There is so much interesting stuff (technical term) and honest, inspiring advice in Erika Marks’s interview below that I’m not going to waste to much of your time or my space telling you how we met online and how Erika has always been interested and supportive of this blog — and me. Reading Erika’s answers was like chatting with a friend, so I decided to carry-on the tradition from the Valentine’s Day post and use first names instead of initials. It’s a little less formal and just seems right — especially today!
Please welcome Erika Marks to Women’s Fiction Writers!
Women’s Fiction Author Erika Marks Shares Her Journey to Publication, Her Indiana Inspiration, And Advice On Persistence, Politeness and Patience
Amy: When I read a book I often find myself wondering how on earth an author got the idea for their story. Your book, Little Gale Gumbo, is set in Maine, but is about a family that has deep roots in the South and superstition (to oversimplify). Can you tell us a little bit about the story and how these characters came to life for you?
Erika: First things first: Thank you so much for having me here, Amy! Having been a reader of your blog from the beginning, it’s truly special to be a guest.
The story…Would you believe the idea for LITTLE GALE GUMBO came to me in the back yard of our old house in Indiana? I envisioned a man reminiscing about the two women (sisters) who he hadn’t seen in forever but whose impact on his life haunted him. At that point, it had been three years since my husband and I had had to evacuate New Orleans (where he’s from and where we were living) after Hurricane Katrina, but I still missed the city terribly, and I was very much still processing our abrupt departure from a place that I loved deeply. Out of that continued longing and that sense of wanting to preserve the pieces of my husband’s and my life there, I began to reshape that initial imagery of the three characters (who ended up being Matthew and the sisters, Dahlia and Josie) to include the rest of the cast of LITTLE GALE GUMBO. Curiously enough, even though food was always a huge part of the story, the setting of the island café didn’t take shape for several drafts, but once it did, so many other things fell into place. It really did become an anchor for the story and the characters.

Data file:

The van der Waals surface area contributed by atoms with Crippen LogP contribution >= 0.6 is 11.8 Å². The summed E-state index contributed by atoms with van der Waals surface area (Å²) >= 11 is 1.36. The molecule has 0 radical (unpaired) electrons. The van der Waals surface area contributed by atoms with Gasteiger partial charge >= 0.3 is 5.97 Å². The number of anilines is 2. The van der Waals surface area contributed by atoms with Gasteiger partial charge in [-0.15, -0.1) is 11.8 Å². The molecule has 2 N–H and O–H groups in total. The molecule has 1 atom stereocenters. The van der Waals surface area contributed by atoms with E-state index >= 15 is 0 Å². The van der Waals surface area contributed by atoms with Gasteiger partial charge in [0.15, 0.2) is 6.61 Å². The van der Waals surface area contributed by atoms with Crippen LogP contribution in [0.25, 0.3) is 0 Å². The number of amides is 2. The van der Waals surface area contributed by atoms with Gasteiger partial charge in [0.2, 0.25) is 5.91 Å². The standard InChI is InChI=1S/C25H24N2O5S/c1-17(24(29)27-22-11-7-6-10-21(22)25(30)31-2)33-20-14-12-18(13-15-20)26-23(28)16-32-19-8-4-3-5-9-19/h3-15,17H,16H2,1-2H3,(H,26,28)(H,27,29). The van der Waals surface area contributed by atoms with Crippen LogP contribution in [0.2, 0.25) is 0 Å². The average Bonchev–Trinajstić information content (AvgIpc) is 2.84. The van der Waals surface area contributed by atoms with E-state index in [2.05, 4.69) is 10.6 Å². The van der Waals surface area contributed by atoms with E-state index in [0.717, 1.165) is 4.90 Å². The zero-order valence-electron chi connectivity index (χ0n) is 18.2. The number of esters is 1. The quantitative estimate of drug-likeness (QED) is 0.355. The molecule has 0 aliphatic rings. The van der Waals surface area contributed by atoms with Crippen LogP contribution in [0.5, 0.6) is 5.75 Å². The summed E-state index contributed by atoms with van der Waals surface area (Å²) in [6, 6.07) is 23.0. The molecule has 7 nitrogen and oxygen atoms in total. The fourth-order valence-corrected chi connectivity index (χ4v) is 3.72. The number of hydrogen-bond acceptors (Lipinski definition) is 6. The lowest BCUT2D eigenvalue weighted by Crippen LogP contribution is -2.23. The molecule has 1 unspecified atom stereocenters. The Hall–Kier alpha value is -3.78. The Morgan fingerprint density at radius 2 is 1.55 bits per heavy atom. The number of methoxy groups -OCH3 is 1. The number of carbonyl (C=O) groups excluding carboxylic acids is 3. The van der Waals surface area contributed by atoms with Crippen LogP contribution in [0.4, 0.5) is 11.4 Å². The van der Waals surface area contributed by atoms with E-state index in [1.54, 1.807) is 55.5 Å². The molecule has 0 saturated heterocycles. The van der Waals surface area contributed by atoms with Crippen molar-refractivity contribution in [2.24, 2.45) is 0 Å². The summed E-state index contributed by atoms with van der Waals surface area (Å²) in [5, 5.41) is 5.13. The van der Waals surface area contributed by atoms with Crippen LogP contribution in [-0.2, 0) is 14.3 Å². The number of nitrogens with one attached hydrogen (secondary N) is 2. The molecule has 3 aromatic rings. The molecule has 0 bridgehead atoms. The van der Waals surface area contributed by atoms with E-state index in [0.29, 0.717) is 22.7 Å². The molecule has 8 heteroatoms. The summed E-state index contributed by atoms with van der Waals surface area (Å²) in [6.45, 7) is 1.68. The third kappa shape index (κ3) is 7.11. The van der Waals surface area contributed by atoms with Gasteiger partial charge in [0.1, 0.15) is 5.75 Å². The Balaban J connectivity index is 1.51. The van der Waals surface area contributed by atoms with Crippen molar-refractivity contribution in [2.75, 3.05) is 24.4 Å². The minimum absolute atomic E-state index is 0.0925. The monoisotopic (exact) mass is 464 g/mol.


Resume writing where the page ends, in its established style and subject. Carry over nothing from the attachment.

There’s no question that Camille exemplified the sentiments I imagined so many people who were forced to leave New Orleans after Katrina had felt, being thrust into a strange new place with little but their history and, in Camille’s case, her Creole recipes, her jazz music, her strong belief in voodoo and her devotion to her daughters. Those pieces of New Orleans travelled with her, and served not only to give her purpose in a foreign land, but also provided a way for her to ingratiate herself and spice up a cold climate.
Amy: And, what came first, the idea or the drive? Meaning, did you always want to be a novelist — or did the story and characters make you want to become published and see your book on bookshelves and e-readers?
Erika: Amy, that’s such a great question. Honestly, I remember from a very young age seeing writing and being published as intertwined. I recall seeing Ally Sheedy’s children’s book (she wrote and published it at something like 13 and under the name Alexandra, I think?) in my local library and I was about that age and thinking, Hmm…I want to do this too! I knew I loved to write but I always wanted to write with an eye towards my stories being put out into the world. Having written over 13 manuscripts before selling LITTLE GALE GUMBO, I can say my thought process has long been the drive first, and then the characters followed.
Amy: Will you share a little about your journey to publication and what the post-publication experience has been like?